The Kelp of August

Fly fishing in Puget Sound in August often means high temperatures (as has been true the past weeks) and hazy skies from distant forest fires (as was true last year). But there is another consistent issue in parts of Puget Sound in August and that is the kelp forests that often cause casting from the beach to become a source of frustration due to frequent hookups of the bull kelp floats.

For some time, I had been thinking a sinktip line would work from the beach in the deeper waters under the Tacoma Narrows bridges during the high and low slack periods. I wanted to get the fly down to fish that might be lurking several feet down in the slack waters.

I had looked at a number of sinking and sinktip lines and bought the Rio Intouch 24 Foot Sinktip in 200 grains (for a six-weight rod). The line has a 35 foot head with a 24-foot sinking section. I thought the line would work both here and as a streamer line in Montana. In comparison to other lines, once I started casting it in the backyard I recognized it was also easy casting. But casting in an actual fishing situation is really the only way to see how a line works.

Wednesday mid morning there was an extra low slack on the ebb, meaning I could get out before the day turned hot. I brought my net along just in case some fish – hopefully a coho salmon – decided to jump on whatever fly I was using.

As expected, there were fields of bull kelp along the majority of the beach up to and past the Narrows Bridges. But I was there and I decided to look for places I could cast between patches of the kelp under the bridges.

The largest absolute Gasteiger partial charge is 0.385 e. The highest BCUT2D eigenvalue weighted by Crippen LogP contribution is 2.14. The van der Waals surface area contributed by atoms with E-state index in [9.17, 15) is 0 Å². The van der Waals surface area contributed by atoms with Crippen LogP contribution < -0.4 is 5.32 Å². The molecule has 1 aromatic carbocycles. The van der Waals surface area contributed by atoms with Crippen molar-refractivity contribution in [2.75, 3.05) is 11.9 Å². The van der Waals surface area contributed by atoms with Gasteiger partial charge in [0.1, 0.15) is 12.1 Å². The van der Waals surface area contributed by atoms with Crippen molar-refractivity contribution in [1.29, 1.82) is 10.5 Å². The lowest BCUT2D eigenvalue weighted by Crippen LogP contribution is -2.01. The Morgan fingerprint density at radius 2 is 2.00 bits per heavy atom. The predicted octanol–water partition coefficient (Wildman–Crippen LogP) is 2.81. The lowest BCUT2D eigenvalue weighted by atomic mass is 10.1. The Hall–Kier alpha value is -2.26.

The line worked perfectly. I found none of the kick I’d found in other lines. With the heavy sinking head, shooting line was effortless. About the only problem, as is typical of Rio lines, was the running line tangled. I had brought my stripping basket, so that might have eliminated at least some of the tangles. Unfortunately, there were no fish – well at least none that were interested in my chartreuse and pink woolly buggers.

Then as I started working my way back to Narrows Park I found no patches of clear water and decided to call it a day. Along the way I did catch one empty plastic water bottle (with cap on) that was floating in the tidal current. Someone must have been careless. I tossed it into a trash can.

As I looked back down the beach, I knew it would have been a good deal more fun if the kelp hadn’t been there.

But then I remembered reading an article about how bull kelp (Nereocystis luetkeana) in Puget Sound is in decline. Scientists are concerned because the kelp provides habitat for juvenile salmon, rockfish, sea urchins and other species. It is an annual plant – meaning it starts fresh every year. Starting as a microscopic plant in spring, bull kelp can grow to 30 to 40 feet tall by mid summer. The bull kelp then begin to decline and disappear in early to late autumn.

The causes for its decline are the same many of the other threatened species in Puget Sound – warming water temperatures and toxic pollution. In addition, changes to the shoreline and sedimentation are also suspected.

The bull kelp is another reminder that the chain from microorganisms to humans is long and complex. Disturbing the kelp imperils the salmon, which as can be seen in local news, imperils the resident Orca population.

Ultimately, it will be humanity that pays the price for its actions.

You can read more about efforts to restore bull kelp here.

Author: Tom

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